Is an approach to security that focuses on the security of the data itself rather than the security of networks, servers or applications.
The scope of data-centric security is to protect data at the source, using all the security concepts that have evolved over time and apply them for data protection purposes.
Data-centric security is evolving rapidly as enterprises increasingly rely on digital information to run their business and big data projects become mainstream.
Today, IT security no longer means just protecting the perimeter and infrastructure, but protecting the data itself. This includes the protection of data in files and application fields.
Moreover – the protection of data must remain economical while not preventing the business processes or limiting the functionality of the applications.
Data that you share both internally and externally (including with trusted partners) should always be proactive protected.
You should Protect the Data BEFORE sharing it and if possible with dynamic rights controls, like for example:
By far the biggest Data loss occur via someone sharing unprotected Data: unintentionally (typo email address) or maliciously (by a co-worker/ consultant/ partner) by then the event has already happened and you will be too late to do any remediation.
Start NOW to proactively protect your sensitive data by adopting a strong security control, a technology that will keep you and your company safe!
As a security professional, are you confronted with a constant “data chase” reality of data flowing from devices to on-premises apps, from the cloud to business partners, presented with a myriad of technical, legal, and process controls to secure data based on its infrastructure or location?
Do you struggle with:
The future work space is even more reason to protect your “Data” no matter where it is created, hosted and shared.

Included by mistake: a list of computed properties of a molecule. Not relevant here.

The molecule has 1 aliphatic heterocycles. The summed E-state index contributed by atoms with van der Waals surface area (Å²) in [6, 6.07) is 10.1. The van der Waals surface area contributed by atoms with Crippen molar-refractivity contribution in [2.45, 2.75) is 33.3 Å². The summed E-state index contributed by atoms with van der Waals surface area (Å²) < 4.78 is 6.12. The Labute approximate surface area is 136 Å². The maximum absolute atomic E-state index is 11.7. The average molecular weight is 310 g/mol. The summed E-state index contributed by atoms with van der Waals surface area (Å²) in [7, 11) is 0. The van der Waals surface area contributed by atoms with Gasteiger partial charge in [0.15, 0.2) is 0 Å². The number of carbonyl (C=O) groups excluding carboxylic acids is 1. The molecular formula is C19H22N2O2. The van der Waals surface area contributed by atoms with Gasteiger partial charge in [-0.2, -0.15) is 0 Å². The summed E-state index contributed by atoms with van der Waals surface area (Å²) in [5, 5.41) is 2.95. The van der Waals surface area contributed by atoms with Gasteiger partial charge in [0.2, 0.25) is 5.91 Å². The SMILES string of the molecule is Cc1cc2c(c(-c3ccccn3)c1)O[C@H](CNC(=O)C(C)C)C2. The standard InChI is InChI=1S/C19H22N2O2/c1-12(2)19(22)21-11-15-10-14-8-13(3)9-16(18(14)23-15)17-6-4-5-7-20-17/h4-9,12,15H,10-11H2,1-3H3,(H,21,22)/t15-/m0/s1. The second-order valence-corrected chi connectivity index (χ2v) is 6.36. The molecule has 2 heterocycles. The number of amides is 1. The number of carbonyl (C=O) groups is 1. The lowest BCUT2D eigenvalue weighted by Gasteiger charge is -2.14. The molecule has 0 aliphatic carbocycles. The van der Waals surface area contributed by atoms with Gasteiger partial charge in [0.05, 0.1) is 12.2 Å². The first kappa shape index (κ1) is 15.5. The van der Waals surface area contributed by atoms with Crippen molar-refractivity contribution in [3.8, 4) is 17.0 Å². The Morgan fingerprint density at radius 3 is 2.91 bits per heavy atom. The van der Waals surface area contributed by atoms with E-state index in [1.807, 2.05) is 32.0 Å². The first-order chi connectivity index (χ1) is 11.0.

Data is growing faster than ever. Organisations must classify data by risk and ensure that the data (both sensitive and personally identifiable information) is protected with appropriate security technologies and strategies.
Organisations need to create a map of the environment where in which their data lives, what users can do what, where data is created, what it contains and is used for, how it moves from user to user, etc.
Organisations must comply with laws like GDPR, HIPAA, PCI, and CCPA.
A data breach can cost organizations millions of dollars in lost revenue and will also have reputational consequences and enormous legal repercussions- if an organization is breached, they face intense regulatory penalties from different entities.
The rapid increase in vulnerabilities has led to a record-breaking number of data breaches. For the security teams, it can be challenging to manage literally thousands of patches released each year, so having an established patch management process in place it becomes critical.
Common everyday human errors can significantly affect organisations data privacy and protection, being considered maybe the biggest challenge in data privacy and security.